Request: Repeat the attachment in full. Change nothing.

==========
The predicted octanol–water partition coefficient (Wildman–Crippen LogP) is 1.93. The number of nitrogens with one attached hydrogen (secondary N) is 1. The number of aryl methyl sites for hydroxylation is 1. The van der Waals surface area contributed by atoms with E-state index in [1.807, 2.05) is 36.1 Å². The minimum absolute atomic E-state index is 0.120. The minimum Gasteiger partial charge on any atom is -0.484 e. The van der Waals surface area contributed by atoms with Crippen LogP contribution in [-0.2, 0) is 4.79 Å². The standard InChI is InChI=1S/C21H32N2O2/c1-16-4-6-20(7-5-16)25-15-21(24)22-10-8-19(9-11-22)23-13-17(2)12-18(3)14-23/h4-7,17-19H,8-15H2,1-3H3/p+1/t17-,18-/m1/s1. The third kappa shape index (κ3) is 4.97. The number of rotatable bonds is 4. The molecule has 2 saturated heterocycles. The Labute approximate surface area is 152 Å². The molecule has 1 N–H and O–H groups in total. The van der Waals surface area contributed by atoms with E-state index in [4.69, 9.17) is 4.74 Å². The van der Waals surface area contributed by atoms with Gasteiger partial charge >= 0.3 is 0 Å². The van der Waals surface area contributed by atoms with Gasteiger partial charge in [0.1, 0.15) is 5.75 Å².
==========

The predicted octanol–water partition coefficient (Wildman–Crippen LogP) is 1.93. The number of nitrogens with one attached hydrogen (secondary N) is 1. The number of aryl methyl sites for hydroxylation is 1. The van der Waals surface area contributed by atoms with E-state index in [1.807, 2.05) is 36.1 Å². The minimum absolute atomic E-state index is 0.120. The minimum Gasteiger partial charge on any atom is -0.484 e. The van der Waals surface area contributed by atoms with Crippen LogP contribution in [-0.2, 0) is 4.79 Å². The standard InChI is InChI=1S/C21H32N2O2/c1-16-4-6-20(7-5-16)25-15-21(24)22-10-8-19(9-11-22)23-13-17(2)12-18(3)14-23/h4-7,17-19H,8-15H2,1-3H3/p+1/t17-,18-/m1/s1. The third kappa shape index (κ3) is 4.97. The number of rotatable bonds is 4. The molecule has 2 saturated heterocycles. The Labute approximate surface area is 152 Å². The molecule has 1 N–H and O–H groups in total. The van der Waals surface area contributed by atoms with E-state index in [4.69, 9.17) is 4.74 Å². The van der Waals surface area contributed by atoms with Gasteiger partial charge >= 0.3 is 0 Å². The van der Waals surface area contributed by atoms with Gasteiger partial charge in [0.1, 0.15) is 5.75 Å².